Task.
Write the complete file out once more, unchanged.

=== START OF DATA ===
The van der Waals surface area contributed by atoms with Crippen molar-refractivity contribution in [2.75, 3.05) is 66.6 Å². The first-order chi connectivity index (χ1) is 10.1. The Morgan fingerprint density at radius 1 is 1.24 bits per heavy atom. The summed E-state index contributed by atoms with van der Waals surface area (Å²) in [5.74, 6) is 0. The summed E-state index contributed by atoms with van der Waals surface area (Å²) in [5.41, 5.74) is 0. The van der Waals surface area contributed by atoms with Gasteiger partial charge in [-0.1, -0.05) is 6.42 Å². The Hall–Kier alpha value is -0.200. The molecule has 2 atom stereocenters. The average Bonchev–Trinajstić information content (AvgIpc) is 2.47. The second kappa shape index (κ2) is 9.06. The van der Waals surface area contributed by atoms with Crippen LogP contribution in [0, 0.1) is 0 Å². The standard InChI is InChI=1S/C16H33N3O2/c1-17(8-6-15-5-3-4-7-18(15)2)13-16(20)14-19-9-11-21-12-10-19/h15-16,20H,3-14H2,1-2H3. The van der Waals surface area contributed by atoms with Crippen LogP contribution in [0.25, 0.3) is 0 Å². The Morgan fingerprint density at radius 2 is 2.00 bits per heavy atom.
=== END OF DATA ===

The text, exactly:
The van der Waals surface area contributed by atoms with Crippen molar-refractivity contribution in [2.75, 3.05) is 66.6 Å². The first-order chi connectivity index (χ1) is 10.1. The Morgan fingerprint density at radius 1 is 1.24 bits per heavy atom. The summed E-state index contributed by atoms with van der Waals surface area (Å²) in [5.74, 6) is 0. The summed E-state index contributed by atoms with van der Waals surface area (Å²) in [5.41, 5.74) is 0. The van der Waals surface area contributed by atoms with Gasteiger partial charge in [-0.1, -0.05) is 6.42 Å². The Hall–Kier alpha value is -0.200. The molecule has 2 atom stereocenters. The average Bonchev–Trinajstić information content (AvgIpc) is 2.47. The second kappa shape index (κ2) is 9.06. The van der Waals surface area contributed by atoms with Crippen LogP contribution in [0, 0.1) is 0 Å². The standard InChI is InChI=1S/C16H33N3O2/c1-17(8-6-15-5-3-4-7-18(15)2)13-16(20)14-19-9-11-21-12-10-19/h15-16,20H,3-14H2,1-2H3. The van der Waals surface area contributed by atoms with Crippen LogP contribution in [0.25, 0.3) is 0 Å². The Morgan fingerprint density at radius 2 is 2.00 bits per heavy atom.